Keep your process simple. This is the key to getting a great finish on your rhodium plating. But before you begin, remember the Golden Rule: If it’s not clean, it won’t plate.
So, it shouldn’t be a surprise that the first orders of business are to —
- Polish the piece to a brilliant, high finish.
- Clean thoroughly in an ultrasonic cleaner.
- Rinse distilled water.
- Steam clean.
- For 30-60 seconds, electro clean at 100-120° F, using 2-6 volts in a stainless beaker with the positive lead attached to the beaker and the negative attached to the piece.
- Rinse again in distilled water.
- For 30-60 seconds, use activator at room temperature with 0 volts.
- Rinse yet again in distilled water.
Now that the piece is all squeaky clean, let’s get down to business —
- For 15-25 seconds, heat the rhodium plating solution to 100° F, using 2-4 volts with the negative lead attached to the piece hung on a gold wire, and positive to platinum titanium anode. Note: The more time in the rhodium, the fewer volts; the less time, more volts.
- Rinse in distilled water.
- Steam dry and wipe with a soft cloth.
Simple enough, right? Well, what if it doesn’t go as smoothly as planned and you end up with black plating, dark spots, or a frosty-looking finish? Here are some troubleshooting tips that may help —
Be sure to use a gold hook to suspend the piece from an alligator clip for
plating. Never use copper in rhodium because it will contaminate your solution.
- Keep your plating bath covered when it’s not in use.
- If you’re getting black plating —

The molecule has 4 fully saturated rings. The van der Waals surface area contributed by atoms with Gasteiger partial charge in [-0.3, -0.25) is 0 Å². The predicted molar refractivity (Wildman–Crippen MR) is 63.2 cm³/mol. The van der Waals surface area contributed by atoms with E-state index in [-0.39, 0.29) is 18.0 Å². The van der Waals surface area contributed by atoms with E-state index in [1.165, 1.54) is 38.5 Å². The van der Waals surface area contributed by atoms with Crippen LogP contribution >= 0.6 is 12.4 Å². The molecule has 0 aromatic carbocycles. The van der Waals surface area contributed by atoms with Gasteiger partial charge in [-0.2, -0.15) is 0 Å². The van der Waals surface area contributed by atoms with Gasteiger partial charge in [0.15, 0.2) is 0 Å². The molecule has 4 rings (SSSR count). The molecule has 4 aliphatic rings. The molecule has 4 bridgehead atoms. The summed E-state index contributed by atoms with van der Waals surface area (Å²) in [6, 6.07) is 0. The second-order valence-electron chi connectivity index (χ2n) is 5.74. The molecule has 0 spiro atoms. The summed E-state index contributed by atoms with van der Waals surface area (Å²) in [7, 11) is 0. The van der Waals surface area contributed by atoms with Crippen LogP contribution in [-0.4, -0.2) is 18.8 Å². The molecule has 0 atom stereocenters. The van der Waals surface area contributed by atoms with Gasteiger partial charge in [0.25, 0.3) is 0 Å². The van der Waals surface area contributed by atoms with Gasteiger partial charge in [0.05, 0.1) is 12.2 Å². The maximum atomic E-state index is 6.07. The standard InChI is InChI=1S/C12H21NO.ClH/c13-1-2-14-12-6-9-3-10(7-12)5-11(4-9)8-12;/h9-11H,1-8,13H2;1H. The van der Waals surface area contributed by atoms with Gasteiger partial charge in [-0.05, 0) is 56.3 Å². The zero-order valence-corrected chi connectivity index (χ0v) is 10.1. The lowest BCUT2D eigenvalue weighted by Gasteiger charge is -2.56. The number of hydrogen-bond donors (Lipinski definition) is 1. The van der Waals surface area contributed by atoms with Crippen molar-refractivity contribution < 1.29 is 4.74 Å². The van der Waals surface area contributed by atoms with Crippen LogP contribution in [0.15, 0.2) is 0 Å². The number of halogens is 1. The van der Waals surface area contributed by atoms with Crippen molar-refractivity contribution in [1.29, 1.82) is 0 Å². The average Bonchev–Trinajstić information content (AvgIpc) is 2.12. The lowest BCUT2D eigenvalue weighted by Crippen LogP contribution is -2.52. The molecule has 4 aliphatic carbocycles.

- Check that your mounting is clean.
- Be sure to use an electro cleaner or activator.
- Check that your voltage isn’t too high.
- Replace your rhodium solution because it may be contaminated.
- Dark spots are usually caused by pieces not being thoroughly cleaned. You can usually remove them using a soft, buff wheel with red rouge and light pressure, however, it’s best to clean the pieces first and avoid the spots in the first place.
- Frosty rhodium is usually the result of high voltage.
Now you’re on your way to achieving a great finish with your rhodium plating.
For treatment and disposal of spent rhodium plating solution,
Watch our videos on rhodium plating at the links below:
QUESTIONS, QUESTIONS, QUESTIONS
Rhodium plating is a hot topic. Here are some of the questions we found on our forums regarding rhodium plating:
How can I get a good plating on silver? Is there any good way of sizing silver that has the hard plating finish on it?
Silver plating is a bit different. It needs to be nickel or palladium plated prior to rhodium plating.
Anybody been successful with black rhodium plating? Is it any trickier than white rhodium?
We use 45-4150 to do our black rhodium plating. And the process is the same as with white.
I’m wondering how I can protect the shank if I only want to plate the setting?
Red fingernail polish does the trick. The polish acts like a mask and the plating wont’ go through it. Remove the polish with acetone.
I have been using your rhodium only for gold and want to start plating silver, will that contaminate the rhodium? Do you need separate rhodium for sterling silver?
If you’re putting a pre-plate on your silver, then you don’t need a separate bath.
Is it safe to rhodium plate in a polishing room?
With proper ventilation, yes. We use a rhodium containment hood (47-6010).
Do you have any other rhodium plating questions for us? Let’s hear them in the comments below!